By Svetlana Savranskaya
Savranskaya is a staff member at the National Security Archive.
Documents labeled “secret” during the Soviet era may be declassified, the Russian Constitutional Court has ruled, apparently removing a roadblock that has frustrated historians.
The Russian Constitutional Court issued the clarification in response to a complaint from a prominent historian, Nikita Petrov, deputy chair of the Research/Informational Council of the Memorial Society.
The complaint was supported by the Foundation for Freedom of Information of St. Petersburg. In his complaint, Nikita Petrov challenged the constitutionality of the norm of Article 13 of the Law on State Secret, which stipulates that there should be a 30-year time limit classification of documents as “secret,” after which time the document should be declassified.
However, the norm that emerged on the basis of usage of the law by several courts, including the Moscow City Court and the Supreme Court of Russia considered application of this 30-year rule only to the documents created after the Law on State Secrets was passed, i.e. after 1993. Such application of the law made it impossible for historians to argue for declassification of the documents created during the Soviet time.
Nikita Petrov requested documents of the Ministry of State Security from 1946 to 1956. The Federal Security Service rejected his request on the grounds that the documents contain state secrets.
He filed a lawsuit, which was considered by the Moscow City Court, which ruled that the requested documents were created before the Law on State Secrets was passed and therefore were not covered by that law. The Supreme Court of Russia issued the same ruling on appeal. These decisions revealed grave problems with access to archival materials in Russia. They meant that in practice, documents created before 1993 could be classified indefinitely, until the relevant agency decided to declassify them based on the review of their own internal commission.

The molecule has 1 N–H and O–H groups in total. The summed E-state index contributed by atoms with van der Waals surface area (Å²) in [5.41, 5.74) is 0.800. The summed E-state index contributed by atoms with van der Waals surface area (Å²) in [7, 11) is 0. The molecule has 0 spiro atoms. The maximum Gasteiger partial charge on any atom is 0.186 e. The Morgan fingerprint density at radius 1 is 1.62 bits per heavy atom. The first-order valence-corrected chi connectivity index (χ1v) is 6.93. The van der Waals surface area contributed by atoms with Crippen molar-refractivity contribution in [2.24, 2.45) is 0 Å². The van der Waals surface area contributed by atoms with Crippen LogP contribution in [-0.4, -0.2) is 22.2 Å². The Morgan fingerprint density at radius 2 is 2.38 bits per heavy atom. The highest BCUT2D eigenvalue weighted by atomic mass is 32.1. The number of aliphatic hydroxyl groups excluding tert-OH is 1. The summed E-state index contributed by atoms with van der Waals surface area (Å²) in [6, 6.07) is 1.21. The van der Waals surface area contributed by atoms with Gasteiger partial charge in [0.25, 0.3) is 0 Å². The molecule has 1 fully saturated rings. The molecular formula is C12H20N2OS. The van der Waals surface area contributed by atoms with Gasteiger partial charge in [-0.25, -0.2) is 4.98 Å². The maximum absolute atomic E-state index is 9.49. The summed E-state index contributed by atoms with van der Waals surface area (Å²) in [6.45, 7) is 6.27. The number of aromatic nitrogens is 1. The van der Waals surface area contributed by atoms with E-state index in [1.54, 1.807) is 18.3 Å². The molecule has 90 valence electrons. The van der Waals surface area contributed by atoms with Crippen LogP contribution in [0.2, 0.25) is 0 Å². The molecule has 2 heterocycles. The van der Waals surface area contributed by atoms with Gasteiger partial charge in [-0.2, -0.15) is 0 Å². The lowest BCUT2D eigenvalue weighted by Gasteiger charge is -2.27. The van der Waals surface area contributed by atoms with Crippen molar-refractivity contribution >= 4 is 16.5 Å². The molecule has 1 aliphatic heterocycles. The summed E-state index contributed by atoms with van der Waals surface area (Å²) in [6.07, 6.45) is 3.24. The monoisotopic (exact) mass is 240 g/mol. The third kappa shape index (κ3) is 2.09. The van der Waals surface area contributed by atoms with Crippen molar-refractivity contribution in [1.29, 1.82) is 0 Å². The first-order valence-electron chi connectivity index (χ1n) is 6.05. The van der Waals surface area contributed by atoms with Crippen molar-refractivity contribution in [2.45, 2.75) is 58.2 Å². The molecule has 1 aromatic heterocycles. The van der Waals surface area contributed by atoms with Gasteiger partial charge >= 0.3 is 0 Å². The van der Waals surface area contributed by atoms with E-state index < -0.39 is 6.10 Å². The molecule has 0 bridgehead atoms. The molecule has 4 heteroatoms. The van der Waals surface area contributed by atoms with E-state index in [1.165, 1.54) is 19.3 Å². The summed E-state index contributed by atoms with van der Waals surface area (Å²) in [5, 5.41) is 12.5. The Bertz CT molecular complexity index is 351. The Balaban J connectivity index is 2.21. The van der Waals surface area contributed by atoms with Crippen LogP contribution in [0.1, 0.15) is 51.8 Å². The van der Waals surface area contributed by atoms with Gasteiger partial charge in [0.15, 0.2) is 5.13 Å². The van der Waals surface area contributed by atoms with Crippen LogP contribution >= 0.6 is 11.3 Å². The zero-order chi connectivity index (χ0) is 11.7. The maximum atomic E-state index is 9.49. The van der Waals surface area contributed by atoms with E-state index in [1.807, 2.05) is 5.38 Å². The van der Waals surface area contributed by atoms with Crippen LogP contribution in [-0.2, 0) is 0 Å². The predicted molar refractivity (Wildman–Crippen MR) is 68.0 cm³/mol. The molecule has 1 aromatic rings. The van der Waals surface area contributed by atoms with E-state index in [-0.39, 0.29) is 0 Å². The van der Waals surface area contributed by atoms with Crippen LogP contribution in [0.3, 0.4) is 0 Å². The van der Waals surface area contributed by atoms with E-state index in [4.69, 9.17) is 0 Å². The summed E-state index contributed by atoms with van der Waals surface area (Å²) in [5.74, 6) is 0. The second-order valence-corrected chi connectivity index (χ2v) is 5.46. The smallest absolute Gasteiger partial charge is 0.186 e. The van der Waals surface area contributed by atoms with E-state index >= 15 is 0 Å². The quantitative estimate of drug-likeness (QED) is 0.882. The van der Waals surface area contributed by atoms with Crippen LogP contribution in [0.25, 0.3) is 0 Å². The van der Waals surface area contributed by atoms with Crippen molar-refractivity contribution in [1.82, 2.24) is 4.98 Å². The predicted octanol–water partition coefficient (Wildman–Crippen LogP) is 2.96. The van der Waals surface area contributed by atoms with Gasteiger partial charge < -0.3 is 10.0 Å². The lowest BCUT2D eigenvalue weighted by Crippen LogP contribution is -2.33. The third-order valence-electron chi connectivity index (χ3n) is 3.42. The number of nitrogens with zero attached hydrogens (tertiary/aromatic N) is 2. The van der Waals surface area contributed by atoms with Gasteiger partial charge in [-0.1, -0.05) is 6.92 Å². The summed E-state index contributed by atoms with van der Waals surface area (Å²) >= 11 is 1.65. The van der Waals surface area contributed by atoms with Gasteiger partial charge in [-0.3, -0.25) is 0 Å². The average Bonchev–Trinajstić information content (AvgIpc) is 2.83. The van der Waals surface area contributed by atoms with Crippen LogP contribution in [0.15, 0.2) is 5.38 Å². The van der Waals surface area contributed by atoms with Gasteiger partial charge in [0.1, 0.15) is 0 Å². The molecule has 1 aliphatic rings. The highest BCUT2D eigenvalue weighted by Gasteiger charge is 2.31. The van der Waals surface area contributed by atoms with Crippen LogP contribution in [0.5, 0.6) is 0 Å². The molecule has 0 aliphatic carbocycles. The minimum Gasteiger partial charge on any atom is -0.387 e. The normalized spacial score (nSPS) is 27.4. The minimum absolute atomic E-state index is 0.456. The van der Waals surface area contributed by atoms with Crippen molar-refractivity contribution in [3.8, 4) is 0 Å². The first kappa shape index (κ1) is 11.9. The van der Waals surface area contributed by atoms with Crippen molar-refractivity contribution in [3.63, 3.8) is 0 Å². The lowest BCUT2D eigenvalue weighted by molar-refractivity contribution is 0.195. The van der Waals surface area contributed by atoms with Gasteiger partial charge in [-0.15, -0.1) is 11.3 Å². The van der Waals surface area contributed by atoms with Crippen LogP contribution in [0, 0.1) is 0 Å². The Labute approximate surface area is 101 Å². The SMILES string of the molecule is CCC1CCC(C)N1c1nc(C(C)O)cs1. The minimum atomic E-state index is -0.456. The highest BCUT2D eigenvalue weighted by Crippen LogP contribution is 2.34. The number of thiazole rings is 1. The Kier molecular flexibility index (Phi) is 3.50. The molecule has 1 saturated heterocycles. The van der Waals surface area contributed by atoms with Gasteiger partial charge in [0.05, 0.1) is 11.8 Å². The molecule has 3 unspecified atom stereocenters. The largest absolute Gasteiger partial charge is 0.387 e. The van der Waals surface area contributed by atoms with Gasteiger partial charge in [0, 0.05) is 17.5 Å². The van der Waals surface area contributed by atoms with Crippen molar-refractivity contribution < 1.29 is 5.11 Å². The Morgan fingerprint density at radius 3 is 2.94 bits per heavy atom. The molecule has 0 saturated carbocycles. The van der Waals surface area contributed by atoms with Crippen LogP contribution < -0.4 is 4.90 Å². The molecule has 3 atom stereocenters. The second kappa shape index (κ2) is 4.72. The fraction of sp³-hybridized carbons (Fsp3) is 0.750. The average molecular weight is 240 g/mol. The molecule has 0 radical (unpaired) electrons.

On Nov. 22, 2012, the Russian Constitutional Court issued a decision by which it declined consideration of Nikita Petrov’s complaint but presented its own interpretation of the paragraphs of Article 13 mentioned in the complaint.
The Court ruled that “the 30-year limit of classification has to be applied to information defined as state secret both before and after this law came into force.” In other words, the Court supported the historian and ruled that the interpretation of this norm by the courts of general jurisdiction was incorrect. Even though the complaint itself was rejected, this decision opens potentially great opportunities for historians and freedom of information advocated to challenge classification of archival documents created during the Soviet period.
In the opinion of Daria Sukhikh, Freedom of Information Foundation Senior Lawyer, the Constitutional Court definition can have great significance for further practice of archive data access:
The Constitutional Court’s explanations we have managed to obtain means a great chance to overcome current difficulties with practical implementation of the 30-year term. We shall apply for re-examination of the cases reviewed by the Moscow City Court, and try to implement the Constitutional Court’s explanations in practice.
The Constitutional Court definition is available (in Russian) in the FIF Litigation Register.
Filed under: What's New